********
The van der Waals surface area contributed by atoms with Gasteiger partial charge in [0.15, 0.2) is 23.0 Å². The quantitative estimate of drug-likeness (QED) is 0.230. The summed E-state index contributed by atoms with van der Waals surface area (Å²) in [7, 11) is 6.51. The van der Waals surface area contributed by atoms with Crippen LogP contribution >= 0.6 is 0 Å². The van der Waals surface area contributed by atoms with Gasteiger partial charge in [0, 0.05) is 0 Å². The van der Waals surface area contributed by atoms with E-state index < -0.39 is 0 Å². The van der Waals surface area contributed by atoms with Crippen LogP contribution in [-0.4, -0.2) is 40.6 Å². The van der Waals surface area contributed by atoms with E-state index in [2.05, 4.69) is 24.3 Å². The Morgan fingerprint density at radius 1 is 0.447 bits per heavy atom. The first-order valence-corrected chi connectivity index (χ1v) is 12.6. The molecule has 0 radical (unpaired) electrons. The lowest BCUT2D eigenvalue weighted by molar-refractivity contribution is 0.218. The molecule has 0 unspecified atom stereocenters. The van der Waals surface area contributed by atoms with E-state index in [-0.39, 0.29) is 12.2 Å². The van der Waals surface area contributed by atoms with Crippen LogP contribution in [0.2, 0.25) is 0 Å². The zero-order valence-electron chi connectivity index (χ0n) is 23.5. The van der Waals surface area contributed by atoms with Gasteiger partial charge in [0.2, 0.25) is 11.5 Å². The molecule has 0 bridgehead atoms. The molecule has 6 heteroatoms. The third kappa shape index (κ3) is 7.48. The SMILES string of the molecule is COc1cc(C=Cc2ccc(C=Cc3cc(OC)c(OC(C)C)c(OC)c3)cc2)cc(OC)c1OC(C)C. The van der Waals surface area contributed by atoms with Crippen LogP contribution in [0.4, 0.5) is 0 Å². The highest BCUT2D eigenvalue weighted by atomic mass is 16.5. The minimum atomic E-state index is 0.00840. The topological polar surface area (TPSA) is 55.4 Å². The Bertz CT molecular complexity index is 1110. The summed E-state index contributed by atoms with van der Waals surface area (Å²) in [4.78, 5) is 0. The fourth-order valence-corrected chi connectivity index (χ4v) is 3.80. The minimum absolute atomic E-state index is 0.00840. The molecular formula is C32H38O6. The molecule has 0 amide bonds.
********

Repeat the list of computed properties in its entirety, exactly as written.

The van der Waals surface area contributed by atoms with Gasteiger partial charge in [0.15, 0.2) is 23.0 Å². The quantitative estimate of drug-likeness (QED) is 0.230. The summed E-state index contributed by atoms with van der Waals surface area (Å²) in [7, 11) is 6.51. The van der Waals surface area contributed by atoms with Crippen LogP contribution >= 0.6 is 0 Å². The van der Waals surface area contributed by atoms with Gasteiger partial charge in [0, 0.05) is 0 Å². The van der Waals surface area contributed by atoms with E-state index < -0.39 is 0 Å². The van der Waals surface area contributed by atoms with Crippen LogP contribution in [-0.4, -0.2) is 40.6 Å². The van der Waals surface area contributed by atoms with E-state index in [2.05, 4.69) is 24.3 Å². The Morgan fingerprint density at radius 1 is 0.447 bits per heavy atom. The first-order valence-corrected chi connectivity index (χ1v) is 12.6. The molecule has 0 radical (unpaired) electrons. The lowest BCUT2D eigenvalue weighted by molar-refractivity contribution is 0.218. The molecule has 0 unspecified atom stereocenters. The van der Waals surface area contributed by atoms with E-state index in [-0.39, 0.29) is 12.2 Å². The van der Waals surface area contributed by atoms with Crippen LogP contribution in [0.2, 0.25) is 0 Å². The zero-order valence-electron chi connectivity index (χ0n) is 23.5. The van der Waals surface area contributed by atoms with Gasteiger partial charge in [0.2, 0.25) is 11.5 Å². The molecule has 0 bridgehead atoms. The molecule has 6 heteroatoms. The third kappa shape index (κ3) is 7.48. The SMILES string of the molecule is COc1cc(C=Cc2ccc(C=Cc3cc(OC)c(OC(C)C)c(OC)c3)cc2)cc(OC)c1OC(C)C. The van der Waals surface area contributed by atoms with Crippen LogP contribution in [0.4, 0.5) is 0 Å². The highest BCUT2D eigenvalue weighted by atomic mass is 16.5. The minimum atomic E-state index is 0.00840. The topological polar surface area (TPSA) is 55.4 Å². The Bertz CT molecular complexity index is 1110. The summed E-state index contributed by atoms with van der Waals surface area (Å²) in [4.78, 5) is 0. The fourth-order valence-corrected chi connectivity index (χ4v) is 3.80. The minimum absolute atomic E-state index is 0.00840. The molecular formula is C32H38O6. The molecule has 0 amide bonds.